One of the main reasons that hermit crabs need a shell is to protect themselves from swooping birds. If hermit crabs leave their shell, they are easy pickings for gulls or larger avian predators. Hermit crabs are acutely aware of this fact.
Birds are arguably the most dangerous enemies of all. Hermit crabs have no way of defending themselves against an attack from above. Birds can swoop and grab hermit crabs before they have time to respond.
This means that hermit crabs are careful about where and when they change shells. The few moments it takes to switch from one shell to another is all it takes for a bird to strike. Alas, this is often considered a risk worth taking.
A bird is less likely to attack hermit crabs with a shell. They may still dive to test the strength of a shell. If it’s tough, the bird will likely fly away and look for food elsewhere. Brittle or damaged shells may encourage the bird to attempt a second attack, though.
How Do Hermit Crabs Protect Themselves?
With danger lurking around every corner, hermit crabs rarely feel truly safe. Threats are lying in wait everywhere. This means that they need to quickly learn effective self-defense techniques.
The first step of this is joining a colony. Hermit crabs do not live alone in the wild, despite their name. They typically form colonies of up to 100 members. There is safety in numbers. A single hermit crab may be delicate, but several can be a force to be reckoned with.
If threatened, a hermit crab will defend itself. Like all animals, hermit crabs have no intention of being eaten. As explained by the Journal of Physiology, hermit crabs have a fight-or-flight response to danger. It just manifests differently to that of mammals.
Hermit crabs are rarely considered intelligent animals. They do not have a brain, so to speak. Hermit crabs are smart enough not to start fights they cannot win, though. Coupled with a docile nature, this means that hermit crabs remain invisible where possible.
Unless a wild hermit crab has a reason to be out in the open – seeking food, bathing, or searching for a shell – they stay burrowed under sand or soil. This is why captive hermit crabs bury themselves. It’s an instinct carried over from the animal’s wild days.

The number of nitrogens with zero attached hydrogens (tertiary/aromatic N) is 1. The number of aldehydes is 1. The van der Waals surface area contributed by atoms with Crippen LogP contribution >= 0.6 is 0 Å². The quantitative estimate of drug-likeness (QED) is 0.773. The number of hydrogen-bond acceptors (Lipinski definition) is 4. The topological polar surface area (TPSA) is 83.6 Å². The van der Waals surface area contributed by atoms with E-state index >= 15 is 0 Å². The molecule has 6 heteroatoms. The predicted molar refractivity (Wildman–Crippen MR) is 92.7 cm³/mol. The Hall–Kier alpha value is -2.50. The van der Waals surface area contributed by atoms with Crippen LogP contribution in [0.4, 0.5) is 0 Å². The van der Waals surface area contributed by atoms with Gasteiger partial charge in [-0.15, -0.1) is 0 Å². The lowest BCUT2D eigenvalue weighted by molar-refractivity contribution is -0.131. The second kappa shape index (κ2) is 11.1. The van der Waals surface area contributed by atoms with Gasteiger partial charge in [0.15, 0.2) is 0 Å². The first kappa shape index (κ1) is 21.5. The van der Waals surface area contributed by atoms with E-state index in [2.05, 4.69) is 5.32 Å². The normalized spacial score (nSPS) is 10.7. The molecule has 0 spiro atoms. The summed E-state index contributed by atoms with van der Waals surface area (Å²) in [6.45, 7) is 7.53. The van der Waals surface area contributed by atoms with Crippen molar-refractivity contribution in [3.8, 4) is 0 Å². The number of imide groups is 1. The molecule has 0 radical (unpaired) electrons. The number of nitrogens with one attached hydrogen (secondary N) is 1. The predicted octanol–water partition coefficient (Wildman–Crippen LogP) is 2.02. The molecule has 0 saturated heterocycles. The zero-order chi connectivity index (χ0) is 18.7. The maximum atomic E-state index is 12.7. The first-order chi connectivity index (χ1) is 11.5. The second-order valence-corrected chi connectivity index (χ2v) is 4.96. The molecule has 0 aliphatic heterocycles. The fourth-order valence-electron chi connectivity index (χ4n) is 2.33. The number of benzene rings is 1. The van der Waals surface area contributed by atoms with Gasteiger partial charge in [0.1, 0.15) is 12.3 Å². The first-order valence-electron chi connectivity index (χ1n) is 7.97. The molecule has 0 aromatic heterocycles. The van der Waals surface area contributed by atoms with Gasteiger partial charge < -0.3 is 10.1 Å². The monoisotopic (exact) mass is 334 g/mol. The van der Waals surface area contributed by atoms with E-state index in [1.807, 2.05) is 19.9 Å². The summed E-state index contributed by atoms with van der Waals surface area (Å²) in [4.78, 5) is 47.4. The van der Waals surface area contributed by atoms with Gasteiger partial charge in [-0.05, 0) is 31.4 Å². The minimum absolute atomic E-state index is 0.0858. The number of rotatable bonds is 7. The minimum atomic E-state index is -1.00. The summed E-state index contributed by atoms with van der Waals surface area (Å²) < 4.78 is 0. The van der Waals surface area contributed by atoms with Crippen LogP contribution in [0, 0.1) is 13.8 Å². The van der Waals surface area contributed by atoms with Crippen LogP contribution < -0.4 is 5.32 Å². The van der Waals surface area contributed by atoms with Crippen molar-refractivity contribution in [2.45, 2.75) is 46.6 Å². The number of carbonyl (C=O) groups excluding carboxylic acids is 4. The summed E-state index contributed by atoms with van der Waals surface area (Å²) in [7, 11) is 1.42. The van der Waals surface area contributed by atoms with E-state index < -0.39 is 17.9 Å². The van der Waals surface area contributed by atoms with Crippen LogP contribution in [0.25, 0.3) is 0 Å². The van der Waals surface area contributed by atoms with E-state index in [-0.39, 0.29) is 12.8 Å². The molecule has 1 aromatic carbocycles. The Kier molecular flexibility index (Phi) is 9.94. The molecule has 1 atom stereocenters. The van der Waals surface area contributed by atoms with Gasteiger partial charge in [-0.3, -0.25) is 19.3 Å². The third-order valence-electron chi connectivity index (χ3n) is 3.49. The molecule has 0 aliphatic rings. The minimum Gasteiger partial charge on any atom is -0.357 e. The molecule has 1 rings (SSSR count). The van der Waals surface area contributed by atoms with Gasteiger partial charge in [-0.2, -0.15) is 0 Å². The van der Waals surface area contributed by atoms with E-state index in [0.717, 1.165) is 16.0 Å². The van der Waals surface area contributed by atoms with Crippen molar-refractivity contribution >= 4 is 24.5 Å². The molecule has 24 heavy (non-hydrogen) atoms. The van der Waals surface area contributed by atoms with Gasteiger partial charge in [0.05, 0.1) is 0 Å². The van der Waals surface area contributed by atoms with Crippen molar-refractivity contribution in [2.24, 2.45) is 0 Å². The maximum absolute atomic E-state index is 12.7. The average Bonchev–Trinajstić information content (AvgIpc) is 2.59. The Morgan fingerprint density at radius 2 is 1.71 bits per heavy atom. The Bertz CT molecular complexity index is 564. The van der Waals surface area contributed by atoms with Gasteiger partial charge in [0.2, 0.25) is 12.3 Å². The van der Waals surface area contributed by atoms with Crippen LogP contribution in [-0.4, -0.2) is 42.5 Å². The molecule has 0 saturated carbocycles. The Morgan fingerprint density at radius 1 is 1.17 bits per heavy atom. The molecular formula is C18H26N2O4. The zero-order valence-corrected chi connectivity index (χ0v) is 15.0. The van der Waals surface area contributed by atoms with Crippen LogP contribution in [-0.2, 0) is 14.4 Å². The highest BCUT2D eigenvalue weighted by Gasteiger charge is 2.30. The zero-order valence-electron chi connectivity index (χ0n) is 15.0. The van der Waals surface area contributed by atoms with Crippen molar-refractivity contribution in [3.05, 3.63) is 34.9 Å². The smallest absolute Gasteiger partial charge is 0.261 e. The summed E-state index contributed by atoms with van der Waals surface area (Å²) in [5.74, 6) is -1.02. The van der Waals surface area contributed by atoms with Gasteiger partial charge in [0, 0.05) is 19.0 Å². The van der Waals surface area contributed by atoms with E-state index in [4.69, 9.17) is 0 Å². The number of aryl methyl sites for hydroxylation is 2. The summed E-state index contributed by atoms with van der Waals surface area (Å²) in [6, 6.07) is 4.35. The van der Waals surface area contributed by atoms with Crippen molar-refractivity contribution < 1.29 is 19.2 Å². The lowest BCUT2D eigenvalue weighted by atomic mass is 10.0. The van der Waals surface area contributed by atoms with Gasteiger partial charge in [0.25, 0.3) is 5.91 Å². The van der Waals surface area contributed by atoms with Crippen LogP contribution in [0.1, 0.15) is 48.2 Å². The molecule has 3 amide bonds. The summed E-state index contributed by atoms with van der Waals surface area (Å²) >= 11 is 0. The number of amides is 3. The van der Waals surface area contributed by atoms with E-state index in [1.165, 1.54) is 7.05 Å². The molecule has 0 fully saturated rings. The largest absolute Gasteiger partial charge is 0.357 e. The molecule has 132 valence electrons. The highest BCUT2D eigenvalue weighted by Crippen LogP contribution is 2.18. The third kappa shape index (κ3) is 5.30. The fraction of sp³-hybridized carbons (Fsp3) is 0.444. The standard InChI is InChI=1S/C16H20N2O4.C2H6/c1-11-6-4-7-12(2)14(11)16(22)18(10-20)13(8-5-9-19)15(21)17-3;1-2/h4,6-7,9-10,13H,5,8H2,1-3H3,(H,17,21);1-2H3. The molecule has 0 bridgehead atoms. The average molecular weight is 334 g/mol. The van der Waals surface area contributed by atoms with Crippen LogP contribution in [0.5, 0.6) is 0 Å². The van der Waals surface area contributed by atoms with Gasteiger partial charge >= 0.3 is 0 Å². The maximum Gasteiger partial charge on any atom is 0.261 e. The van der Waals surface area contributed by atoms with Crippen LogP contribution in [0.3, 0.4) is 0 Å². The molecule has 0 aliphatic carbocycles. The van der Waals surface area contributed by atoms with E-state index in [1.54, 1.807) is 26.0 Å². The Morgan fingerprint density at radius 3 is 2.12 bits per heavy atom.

As nocturnal animals, hermit crabs also burrow to avoid the sun. Many hermit crabs build and dig tunnels to negotiate terrain underground. The more time hermit crabs spend underground, the less likely they are to encounter antagonistic wildlife.
Terrestrial hermit crabs are likelier to burrow than marine counterparts. Land hermit crabs can breathe while burrowed, so they only emerge when strictly necessary. This safety-first approach serves hermit crabs well.
Hiding in the Shell
It’s no secret that shells are important to hermit crabs. As they do not generate protective shells organically, they source them from elsewhere. As per the Journal of Experimental Marine Biology and Ecology, many traits are considered when choosing shells.
Finding the perfect domicile is a balancing act for hermit crabs. Shells need to be large enough to comfortably fit within, but not too heavy to carry on the animal’s back. All the same, the shell needs to be sturdy enough to offer protection.
When frightened or intimidated, the instinct of many hermit crabs is to hide within the shell. They will remain in this protective barrier until the threat passes. As a thin shell will be torn through like tissue paper, a certain density is essential.
Wild hermit crabs often squabble over shells for this reason. Every hermit crab wants a vessel that strikes the perfect blend of maneuverability and protection. Finding such a shell could be the difference between life and death for hermit crabs.
Hiding in a shell will not always be impactful. Larger animals can shatter a hermit crab shell through sheer force. Alternatively, a stubborn predator may keep attacking the shell, causing significant stress to hermit crabs.
In these instances, hermit crabs cut their losses and flee. As per the Journal of Experimental Biology, how fast hermit crabs move depends on a range of factors. Larger hermit crabs have a longer stride and cover more ground. Lighter shells also increase velocity.
If a hermit crab is at risk of being caught, all is not necessarily lost. If required, hermit crabs shed limbs to aid escape. If a trailing leg is captured, for example, hermit crabs sacrifice this limb to distract the predator. They have five more walking legs to flee with.
This limb will re-grow during the next scheduled molt. This is why hermit crabs consider the loss of a limb a small price to pay for survival. Typically, a hermit crab will hide underground following an attack. The stress of the incident may bring on an immediate molt.
Naturally, hermit crabs also have a ready-made defense mechanism in their anatomy. All hermit crabs have pincers, scientifically known as the chelae. The right pincer is usually dominant and much larger.